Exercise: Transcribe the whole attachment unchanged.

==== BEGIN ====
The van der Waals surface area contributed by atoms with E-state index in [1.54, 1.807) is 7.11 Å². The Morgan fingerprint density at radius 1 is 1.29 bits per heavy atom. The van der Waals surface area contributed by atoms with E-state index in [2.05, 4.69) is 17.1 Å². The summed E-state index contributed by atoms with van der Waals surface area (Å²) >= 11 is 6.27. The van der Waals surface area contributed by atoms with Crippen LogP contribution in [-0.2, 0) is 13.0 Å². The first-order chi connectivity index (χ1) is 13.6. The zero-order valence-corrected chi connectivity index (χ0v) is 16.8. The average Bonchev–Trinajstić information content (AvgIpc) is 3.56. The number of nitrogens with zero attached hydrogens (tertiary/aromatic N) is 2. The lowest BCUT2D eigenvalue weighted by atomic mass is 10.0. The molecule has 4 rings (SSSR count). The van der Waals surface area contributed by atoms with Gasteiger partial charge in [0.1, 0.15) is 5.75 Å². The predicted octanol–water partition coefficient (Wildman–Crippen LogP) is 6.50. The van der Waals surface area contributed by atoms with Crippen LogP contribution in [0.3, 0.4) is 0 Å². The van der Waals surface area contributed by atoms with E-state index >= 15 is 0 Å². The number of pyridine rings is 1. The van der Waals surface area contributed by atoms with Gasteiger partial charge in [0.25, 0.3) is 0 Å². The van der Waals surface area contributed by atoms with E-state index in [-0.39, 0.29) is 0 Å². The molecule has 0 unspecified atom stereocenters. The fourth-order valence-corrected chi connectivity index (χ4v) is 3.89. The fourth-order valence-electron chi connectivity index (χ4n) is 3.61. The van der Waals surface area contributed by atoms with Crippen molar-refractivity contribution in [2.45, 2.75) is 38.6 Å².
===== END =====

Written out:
The van der Waals surface area contributed by atoms with E-state index in [1.54, 1.807) is 7.11 Å². The Morgan fingerprint density at radius 1 is 1.29 bits per heavy atom. The van der Waals surface area contributed by atoms with E-state index in [2.05, 4.69) is 17.1 Å². The summed E-state index contributed by atoms with van der Waals surface area (Å²) >= 11 is 6.27. The van der Waals surface area contributed by atoms with Crippen LogP contribution in [-0.2, 0) is 13.0 Å². The first-order chi connectivity index (χ1) is 13.6. The zero-order valence-corrected chi connectivity index (χ0v) is 16.8. The average Bonchev–Trinajstić information content (AvgIpc) is 3.56. The number of nitrogens with zero attached hydrogens (tertiary/aromatic N) is 2. The lowest BCUT2D eigenvalue weighted by atomic mass is 10.0. The molecule has 4 rings (SSSR count). The van der Waals surface area contributed by atoms with Gasteiger partial charge in [0.1, 0.15) is 5.75 Å². The predicted octanol–water partition coefficient (Wildman–Crippen LogP) is 6.50. The van der Waals surface area contributed by atoms with Crippen LogP contribution in [0.3, 0.4) is 0 Å². The van der Waals surface area contributed by atoms with E-state index >= 15 is 0 Å². The number of pyridine rings is 1. The van der Waals surface area contributed by atoms with Gasteiger partial charge in [0.25, 0.3) is 0 Å². The van der Waals surface area contributed by atoms with E-state index in [-0.39, 0.29) is 0 Å². The molecule has 0 unspecified atom stereocenters. The fourth-order valence-corrected chi connectivity index (χ4v) is 3.89. The fourth-order valence-electron chi connectivity index (χ4n) is 3.61. The van der Waals surface area contributed by atoms with Crippen molar-refractivity contribution in [2.45, 2.75) is 38.6 Å².